WASHINGTON — The Supreme Court agreed Tuesday to take up New Jersey’s bid to allow sports betting at its casinos and racetracks, a case that could lead other states to seek a share of the lucrative market.

The justices will review a lower court ruling against the state, which hopes to capture some of the estimated $150 billion illegally wagered on sports each year.

Gov. Chris Christie and supporters in the state Legislature tried for years to legalize sports gambling to bolster the casino and horse racing industries. The casino industry, after a period of job losses and closings, has lately been doing better.

Christie said he was encouraged by the court’s decision to take the case up.

“We’re not declaring victory but at least we’re in the game and that’s where we want to be,” Christie said.

New Jersey state Sen. Raymond Lesniak, a Democrat who has led the state’s effort to legalize sports gambling, said a win for the state would give an additional boost to casinos.

“Atlantic City is going to be packed when we win this case,” said Lesniak, who introduced legislation to overturn the ban in 2009. “Sports betting will lead to people staying for several days, not just playing a few hours and going home. During football season, the NCAA tournament, the World Cup, people will be flocking to Atlantic City.”

The case will be argued in the fall. Daniel Wallach, a lawyer in Fort Lauderdale, Florida, and expert in sports law, said the case could lead to a nationwide repeal of the federal ban.

The 3rd U.S. Circuit Court of Appeals struck down the New Jersey law last year, ruling that the law violated the federal Professional and Amateur Sports Protection Act of 1992 that forbids state-authorized sports gambling.

“This is the day that New Jersey has been waiting for for years,” said Wallach, who has closely followed New Jersey’s legal efforts to overturn the ban.

The court jumped into the case even after the Trump administration urged the justices not to get involved, putting the governor and the president he campaigned for on opposite sides.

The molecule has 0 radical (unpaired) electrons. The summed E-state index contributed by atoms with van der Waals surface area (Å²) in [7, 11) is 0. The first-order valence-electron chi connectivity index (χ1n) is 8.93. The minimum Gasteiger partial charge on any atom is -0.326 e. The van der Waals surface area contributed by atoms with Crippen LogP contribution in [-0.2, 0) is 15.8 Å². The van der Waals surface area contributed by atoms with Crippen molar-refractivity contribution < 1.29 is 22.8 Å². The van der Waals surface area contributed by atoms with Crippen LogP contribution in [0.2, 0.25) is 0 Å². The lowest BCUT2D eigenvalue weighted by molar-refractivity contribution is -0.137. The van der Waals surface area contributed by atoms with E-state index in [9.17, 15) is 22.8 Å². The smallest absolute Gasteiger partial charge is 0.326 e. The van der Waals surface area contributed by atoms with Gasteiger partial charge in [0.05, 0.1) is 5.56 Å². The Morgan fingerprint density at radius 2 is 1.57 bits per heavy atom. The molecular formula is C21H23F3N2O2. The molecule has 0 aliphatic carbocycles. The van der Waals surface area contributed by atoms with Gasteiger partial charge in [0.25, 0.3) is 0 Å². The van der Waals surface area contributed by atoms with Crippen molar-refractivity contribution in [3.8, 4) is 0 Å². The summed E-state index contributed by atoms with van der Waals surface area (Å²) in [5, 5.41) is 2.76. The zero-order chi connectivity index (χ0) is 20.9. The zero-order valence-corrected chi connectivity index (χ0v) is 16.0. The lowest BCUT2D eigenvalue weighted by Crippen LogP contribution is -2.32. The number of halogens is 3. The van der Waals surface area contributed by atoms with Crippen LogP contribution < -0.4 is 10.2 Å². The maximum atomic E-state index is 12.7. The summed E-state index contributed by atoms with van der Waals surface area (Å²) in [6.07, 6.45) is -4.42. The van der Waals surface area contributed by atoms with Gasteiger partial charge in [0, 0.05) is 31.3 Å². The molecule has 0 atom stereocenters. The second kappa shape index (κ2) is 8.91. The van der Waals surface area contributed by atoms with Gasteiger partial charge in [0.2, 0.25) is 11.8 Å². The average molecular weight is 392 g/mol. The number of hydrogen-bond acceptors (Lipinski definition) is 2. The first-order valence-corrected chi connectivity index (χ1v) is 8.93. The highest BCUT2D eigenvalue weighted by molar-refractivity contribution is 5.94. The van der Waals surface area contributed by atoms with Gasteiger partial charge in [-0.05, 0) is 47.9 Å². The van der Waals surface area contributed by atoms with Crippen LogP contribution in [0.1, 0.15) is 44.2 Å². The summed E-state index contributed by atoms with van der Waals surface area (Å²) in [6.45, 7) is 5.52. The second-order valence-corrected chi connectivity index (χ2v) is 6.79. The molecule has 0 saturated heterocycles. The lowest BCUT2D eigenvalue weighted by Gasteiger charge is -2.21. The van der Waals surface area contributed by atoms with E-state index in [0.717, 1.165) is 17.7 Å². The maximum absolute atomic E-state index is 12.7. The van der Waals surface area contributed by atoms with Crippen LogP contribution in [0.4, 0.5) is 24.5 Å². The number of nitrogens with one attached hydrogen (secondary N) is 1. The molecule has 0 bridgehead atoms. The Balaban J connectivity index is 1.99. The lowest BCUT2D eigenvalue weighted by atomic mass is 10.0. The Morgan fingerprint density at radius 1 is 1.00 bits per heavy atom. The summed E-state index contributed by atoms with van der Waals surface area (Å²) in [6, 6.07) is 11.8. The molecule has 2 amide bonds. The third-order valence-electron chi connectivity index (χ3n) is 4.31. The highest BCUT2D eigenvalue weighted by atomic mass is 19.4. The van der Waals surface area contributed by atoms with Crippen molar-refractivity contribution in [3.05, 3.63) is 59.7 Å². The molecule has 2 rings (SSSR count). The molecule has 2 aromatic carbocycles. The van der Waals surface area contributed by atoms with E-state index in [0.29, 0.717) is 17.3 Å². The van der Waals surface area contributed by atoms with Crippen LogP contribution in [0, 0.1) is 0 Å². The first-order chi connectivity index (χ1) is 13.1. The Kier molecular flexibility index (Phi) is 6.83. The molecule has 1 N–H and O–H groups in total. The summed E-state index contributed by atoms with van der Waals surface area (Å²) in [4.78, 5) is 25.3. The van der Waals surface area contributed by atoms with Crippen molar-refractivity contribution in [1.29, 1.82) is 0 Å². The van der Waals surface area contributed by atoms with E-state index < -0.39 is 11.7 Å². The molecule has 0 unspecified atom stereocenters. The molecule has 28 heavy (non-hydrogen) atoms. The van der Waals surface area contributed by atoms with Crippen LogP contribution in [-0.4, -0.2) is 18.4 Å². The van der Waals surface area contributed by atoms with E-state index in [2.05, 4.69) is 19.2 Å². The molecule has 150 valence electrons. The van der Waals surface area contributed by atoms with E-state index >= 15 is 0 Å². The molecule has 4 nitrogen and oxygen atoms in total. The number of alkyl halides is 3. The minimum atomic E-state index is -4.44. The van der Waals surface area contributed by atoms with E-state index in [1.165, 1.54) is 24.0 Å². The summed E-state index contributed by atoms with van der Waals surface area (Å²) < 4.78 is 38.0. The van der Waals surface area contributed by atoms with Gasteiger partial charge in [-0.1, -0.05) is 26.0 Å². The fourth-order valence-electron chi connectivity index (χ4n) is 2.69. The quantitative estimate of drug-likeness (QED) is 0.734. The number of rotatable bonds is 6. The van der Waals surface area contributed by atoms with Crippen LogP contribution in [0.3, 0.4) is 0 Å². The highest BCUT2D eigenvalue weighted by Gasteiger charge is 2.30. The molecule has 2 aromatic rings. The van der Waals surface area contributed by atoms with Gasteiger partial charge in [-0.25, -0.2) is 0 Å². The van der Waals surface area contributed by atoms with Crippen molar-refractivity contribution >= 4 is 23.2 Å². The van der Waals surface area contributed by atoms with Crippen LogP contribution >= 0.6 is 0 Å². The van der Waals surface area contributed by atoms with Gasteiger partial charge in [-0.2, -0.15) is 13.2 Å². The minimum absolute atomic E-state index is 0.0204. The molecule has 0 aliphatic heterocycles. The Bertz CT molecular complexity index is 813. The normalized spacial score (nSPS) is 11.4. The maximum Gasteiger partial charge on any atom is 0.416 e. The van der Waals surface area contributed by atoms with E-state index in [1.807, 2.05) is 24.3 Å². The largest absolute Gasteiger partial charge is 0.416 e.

President Donald Trump once owned the Trump Taj Mahal casino in Atlantic City, which closed last October under the ownership of a fellow billionaire, Carl Icahn, who sold it in March to Hard Rock International. The company plans to reopen under its own brand next year.

Speaking on a sports radio show this month, Christie criticized the federal government for restricting sports betting while allowing states to legalize recreational marijuana even though it’s illegal under federal law.

The case has lasted nearly as long as Christie has been in office. New Jersey voters passed a nonbinding referendum to allow sports betting in 2011.

The four major pro sports leagues and the NCAA sued the state in 2012 after Christie signed a sports betting law.

Legal sports gambling is allowed in Nevada and three other states that approved some form of wagering before the federal law went into effect. Nevada is the only state to allow single-game wagering.

Congress gave New Jersey a one-time opportunity to become the fifth state before the ban was enacted, but the state failed to pass a sports betting law in time.

Arizona, Louisiana, Mississippi, West Virginia and Wisconsin joined New Jersey’s effort to have the case heard.

This month, the American Gaming Association announced the creation of a coalition involving organizations of attorneys general and police, policymakers and others to advocate for the repeal of the ban that the industry said has fueled the illegal sports betting market.

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